What is your favorite curse word?

I don’t have one! When one of my 4 kids uses an inappropriate word, I shout, “LANGUAGE!”

What sound or noise do you love?

Great harmonics with natural macro & micro-dynamics as well as decay… the shimmering of a cymbal done right!

What sound or noise do you hate?

DIGITITUS”, that annoying, fatiguing sound that drives you out of the room when listening to poor reproduction of digital sound…

What profession other than your own would you like to attempt?

Philanthropist, if given the opportunity one day…

What profession would you not like to do?

Process Safety Engineer

If Heaven exists, what would you like to hear God say when you arrive at the Pearly Gates?

Welcome son, we’ve been waiting for you!

About Scot Hull 1062 Articles
Scot started all this back in 2009. He is currently the Publisher here at PTA, the Publisher at The Occasional Magazine, and the Executive Producer at The Occasional Podcast. There are way too many words about him over on the Contributors page.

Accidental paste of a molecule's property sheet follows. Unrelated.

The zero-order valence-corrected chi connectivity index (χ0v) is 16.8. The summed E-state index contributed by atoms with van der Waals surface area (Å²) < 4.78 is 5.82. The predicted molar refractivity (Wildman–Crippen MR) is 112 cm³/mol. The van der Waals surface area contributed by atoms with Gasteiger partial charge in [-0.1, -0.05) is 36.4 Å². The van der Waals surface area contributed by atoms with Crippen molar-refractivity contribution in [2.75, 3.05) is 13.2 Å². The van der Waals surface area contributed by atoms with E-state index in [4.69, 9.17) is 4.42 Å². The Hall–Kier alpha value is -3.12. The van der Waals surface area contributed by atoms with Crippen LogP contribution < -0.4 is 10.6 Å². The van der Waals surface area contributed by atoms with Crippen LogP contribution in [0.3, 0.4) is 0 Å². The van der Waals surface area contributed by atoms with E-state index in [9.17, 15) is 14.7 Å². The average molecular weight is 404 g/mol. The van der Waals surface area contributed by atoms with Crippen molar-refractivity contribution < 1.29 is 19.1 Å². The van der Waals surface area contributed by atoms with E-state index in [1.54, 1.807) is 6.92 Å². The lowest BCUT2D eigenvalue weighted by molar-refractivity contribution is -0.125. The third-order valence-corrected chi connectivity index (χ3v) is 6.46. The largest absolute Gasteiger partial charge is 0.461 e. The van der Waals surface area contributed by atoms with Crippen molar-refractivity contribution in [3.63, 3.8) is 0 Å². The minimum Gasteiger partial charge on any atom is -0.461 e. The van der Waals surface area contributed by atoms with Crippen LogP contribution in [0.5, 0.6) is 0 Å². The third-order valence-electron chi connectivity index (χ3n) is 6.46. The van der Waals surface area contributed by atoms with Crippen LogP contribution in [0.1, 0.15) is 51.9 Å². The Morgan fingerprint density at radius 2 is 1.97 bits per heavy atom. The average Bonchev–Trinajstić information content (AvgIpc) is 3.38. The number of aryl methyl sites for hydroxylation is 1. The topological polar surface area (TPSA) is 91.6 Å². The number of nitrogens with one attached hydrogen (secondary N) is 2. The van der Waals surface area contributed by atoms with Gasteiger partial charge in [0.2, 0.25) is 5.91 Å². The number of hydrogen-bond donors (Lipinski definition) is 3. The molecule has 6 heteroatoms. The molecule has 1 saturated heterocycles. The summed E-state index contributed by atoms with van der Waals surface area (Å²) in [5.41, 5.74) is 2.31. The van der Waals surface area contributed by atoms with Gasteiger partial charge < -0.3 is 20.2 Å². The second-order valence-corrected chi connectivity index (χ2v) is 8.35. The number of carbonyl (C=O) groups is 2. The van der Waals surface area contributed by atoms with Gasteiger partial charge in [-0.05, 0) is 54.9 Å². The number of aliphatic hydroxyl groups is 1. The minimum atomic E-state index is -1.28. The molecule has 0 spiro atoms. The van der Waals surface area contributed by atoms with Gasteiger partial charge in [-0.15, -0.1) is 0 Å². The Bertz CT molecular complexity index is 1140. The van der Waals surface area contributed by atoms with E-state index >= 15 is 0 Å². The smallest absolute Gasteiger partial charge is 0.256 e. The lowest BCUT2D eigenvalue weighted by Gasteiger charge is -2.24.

1. Hey Scot – Thank you for your detailed & very insightful as well as colorful review of my cable loom… I and many others thought you “nailed it”! Boom! Thanks again – Pete

  2. So nice to see a review on reasonably priced cables and that they improve the sound/music. I have always believed, via my own listening that cables make a difference, and do not find fault in how much people spend. However, that changed with a recent TAS review of a power cable, interconnects and speaker cable totaling $70,000. Not a misprint. I’m sorry, no one will convince me those cables are worth that money. Again, that said if you have the bank, go for it.